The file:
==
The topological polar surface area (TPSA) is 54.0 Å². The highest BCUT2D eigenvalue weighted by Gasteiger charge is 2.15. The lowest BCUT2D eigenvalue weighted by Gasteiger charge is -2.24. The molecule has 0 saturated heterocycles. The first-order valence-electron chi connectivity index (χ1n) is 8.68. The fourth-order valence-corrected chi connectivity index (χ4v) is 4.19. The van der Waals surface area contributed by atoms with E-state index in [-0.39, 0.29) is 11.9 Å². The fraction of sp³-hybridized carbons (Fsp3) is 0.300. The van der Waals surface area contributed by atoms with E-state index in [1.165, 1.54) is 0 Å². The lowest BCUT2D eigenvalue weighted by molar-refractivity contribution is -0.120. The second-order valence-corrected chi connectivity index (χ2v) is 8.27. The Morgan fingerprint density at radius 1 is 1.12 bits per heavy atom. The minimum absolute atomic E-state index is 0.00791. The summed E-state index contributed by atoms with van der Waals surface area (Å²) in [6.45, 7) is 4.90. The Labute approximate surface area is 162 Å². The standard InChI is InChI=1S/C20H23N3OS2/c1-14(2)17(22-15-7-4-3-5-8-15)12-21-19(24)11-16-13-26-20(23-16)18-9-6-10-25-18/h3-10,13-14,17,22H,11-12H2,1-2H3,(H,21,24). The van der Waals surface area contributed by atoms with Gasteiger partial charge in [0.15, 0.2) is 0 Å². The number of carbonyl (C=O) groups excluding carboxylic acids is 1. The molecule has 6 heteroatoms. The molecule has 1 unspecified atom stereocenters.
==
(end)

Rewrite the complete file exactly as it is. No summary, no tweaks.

The topological polar surface area (TPSA) is 54.0 Å². The highest BCUT2D eigenvalue weighted by Gasteiger charge is 2.15. The lowest BCUT2D eigenvalue weighted by Gasteiger charge is -2.24. The molecule has 0 saturated heterocycles. The first-order valence-electron chi connectivity index (χ1n) is 8.68. The fourth-order valence-corrected chi connectivity index (χ4v) is 4.19. The van der Waals surface area contributed by atoms with E-state index in [-0.39, 0.29) is 11.9 Å². The fraction of sp³-hybridized carbons (Fsp3) is 0.300. The van der Waals surface area contributed by atoms with E-state index in [1.165, 1.54) is 0 Å². The lowest BCUT2D eigenvalue weighted by molar-refractivity contribution is -0.120. The second-order valence-corrected chi connectivity index (χ2v) is 8.27. The Morgan fingerprint density at radius 1 is 1.12 bits per heavy atom. The minimum absolute atomic E-state index is 0.00791. The summed E-state index contributed by atoms with van der Waals surface area (Å²) in [6.45, 7) is 4.90. The Labute approximate surface area is 162 Å². The standard InChI is InChI=1S/C20H23N3OS2/c1-14(2)17(22-15-7-4-3-5-8-15)12-21-19(24)11-16-13-26-20(23-16)18-9-6-10-25-18/h3-10,13-14,17,22H,11-12H2,1-2H3,(H,21,24). The van der Waals surface area contributed by atoms with Gasteiger partial charge in [0.15, 0.2) is 0 Å². The number of carbonyl (C=O) groups excluding carboxylic acids is 1. The molecule has 6 heteroatoms. The molecule has 1 unspecified atom stereocenters.